Net Art && Cultures: HyperLinks
Watch my intro on How To / Why Make Internet Art for an introduction to the theoretical framework we'll be using to approach our subject matter throughout this course. If you haven't already, make sure to review the syllabus and watch my video on it (both of which are linked on the homepage) and answer the survey questions I sent to the entire class via email.
Act I: Internet Ecology
life will be happier for the on-line individual because the people with whom one interacts most strongly will be selected more by commonality of interests and goals than by accidents of proximity
J.C.R. Licklider && Robert W. Taylor. 1968.
In 1968, when the first two computers came online and before “online” meant anything to anyone, two of the Internet’s creators wrote, “life will be happier for the online individual because the people with whom one interacts most strongly will be selected more by commonality of interests and goals than by accidents of proximity.” In 1973 email was the “killer app”; today it’s social media. From BBSs (Bulletin Board Systems) of the 1980s to subreddits today, the Internet has always been about community.
In 1997, Michael and Ronda Hauben wrote that, "a new world of connections between people—either privately, from individual to individual, or publicly, from individuals to the collective mass of many on the Net—is possible. The old model of distribution of information from the central Network Broadcasting Company is being questions and challenged. The top-down model of information being distributed by a few for mass consumption is no longer the only news. Netnews brings the power of the report to the Netizen. People now have the ability to broadcast their observations or questions around the world and have other people respond. The computer networks form a new grassroots connection that allows excluded sections of society to have a voice. This new medium is unprecedented." At the time, this was meant to feel utopian, today 20 years later, amid the onslaught of mis/disinformation we're facing, it reads almost dystopian.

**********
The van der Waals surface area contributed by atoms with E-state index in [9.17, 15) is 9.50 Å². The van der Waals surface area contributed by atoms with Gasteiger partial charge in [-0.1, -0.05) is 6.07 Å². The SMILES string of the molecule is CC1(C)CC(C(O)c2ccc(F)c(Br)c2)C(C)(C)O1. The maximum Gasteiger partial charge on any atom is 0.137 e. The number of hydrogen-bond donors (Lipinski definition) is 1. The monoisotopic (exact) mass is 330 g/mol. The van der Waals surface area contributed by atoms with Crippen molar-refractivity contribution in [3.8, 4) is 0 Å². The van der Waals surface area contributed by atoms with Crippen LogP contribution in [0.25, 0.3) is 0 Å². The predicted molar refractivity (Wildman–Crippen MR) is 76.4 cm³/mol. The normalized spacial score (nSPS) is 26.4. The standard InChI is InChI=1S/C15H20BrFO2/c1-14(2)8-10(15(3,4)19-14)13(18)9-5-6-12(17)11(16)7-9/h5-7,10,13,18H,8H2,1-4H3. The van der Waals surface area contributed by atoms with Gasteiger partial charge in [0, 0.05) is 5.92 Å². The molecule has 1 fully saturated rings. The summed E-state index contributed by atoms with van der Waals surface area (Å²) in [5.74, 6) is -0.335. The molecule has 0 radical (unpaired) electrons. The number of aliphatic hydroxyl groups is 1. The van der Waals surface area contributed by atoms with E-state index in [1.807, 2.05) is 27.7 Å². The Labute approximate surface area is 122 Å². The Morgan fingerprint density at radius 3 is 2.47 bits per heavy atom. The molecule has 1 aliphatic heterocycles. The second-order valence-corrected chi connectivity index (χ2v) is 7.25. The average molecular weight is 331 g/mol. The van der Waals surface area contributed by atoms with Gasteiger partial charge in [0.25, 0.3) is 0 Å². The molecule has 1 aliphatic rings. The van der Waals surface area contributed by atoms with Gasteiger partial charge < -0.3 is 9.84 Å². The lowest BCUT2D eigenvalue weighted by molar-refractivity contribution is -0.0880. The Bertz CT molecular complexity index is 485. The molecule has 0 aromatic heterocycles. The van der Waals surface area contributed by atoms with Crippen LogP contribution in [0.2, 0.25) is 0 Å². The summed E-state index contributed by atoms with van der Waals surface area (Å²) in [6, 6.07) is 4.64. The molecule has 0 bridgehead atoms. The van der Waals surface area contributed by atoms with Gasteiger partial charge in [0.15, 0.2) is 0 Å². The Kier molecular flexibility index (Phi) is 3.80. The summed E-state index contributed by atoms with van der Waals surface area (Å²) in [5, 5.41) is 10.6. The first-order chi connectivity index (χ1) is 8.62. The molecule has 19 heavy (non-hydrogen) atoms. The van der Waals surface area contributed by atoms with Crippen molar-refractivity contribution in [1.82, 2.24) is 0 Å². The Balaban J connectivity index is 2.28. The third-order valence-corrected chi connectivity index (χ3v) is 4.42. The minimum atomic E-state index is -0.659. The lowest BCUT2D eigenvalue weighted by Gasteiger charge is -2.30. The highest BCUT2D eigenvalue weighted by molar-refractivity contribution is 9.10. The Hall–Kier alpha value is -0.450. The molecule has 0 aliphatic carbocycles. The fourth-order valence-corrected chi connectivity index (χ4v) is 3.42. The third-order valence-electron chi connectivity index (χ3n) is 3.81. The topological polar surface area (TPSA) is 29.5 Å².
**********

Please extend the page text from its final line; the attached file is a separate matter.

Does the Internet help bring the world together, to "consider everyone as [our] compatriot" (Hauben) in a "global village" (Marshall McLuhan)? Or is it splitting us apart into warring tribes, each living in our own virtual realities? Does the Internet's decentralized nature challenge conventional control structures and give the power to the people? Or could the further dismantling of the old hierarchical information systems lead to chaos, confusion and the end of democracy?
WTF is the Internet?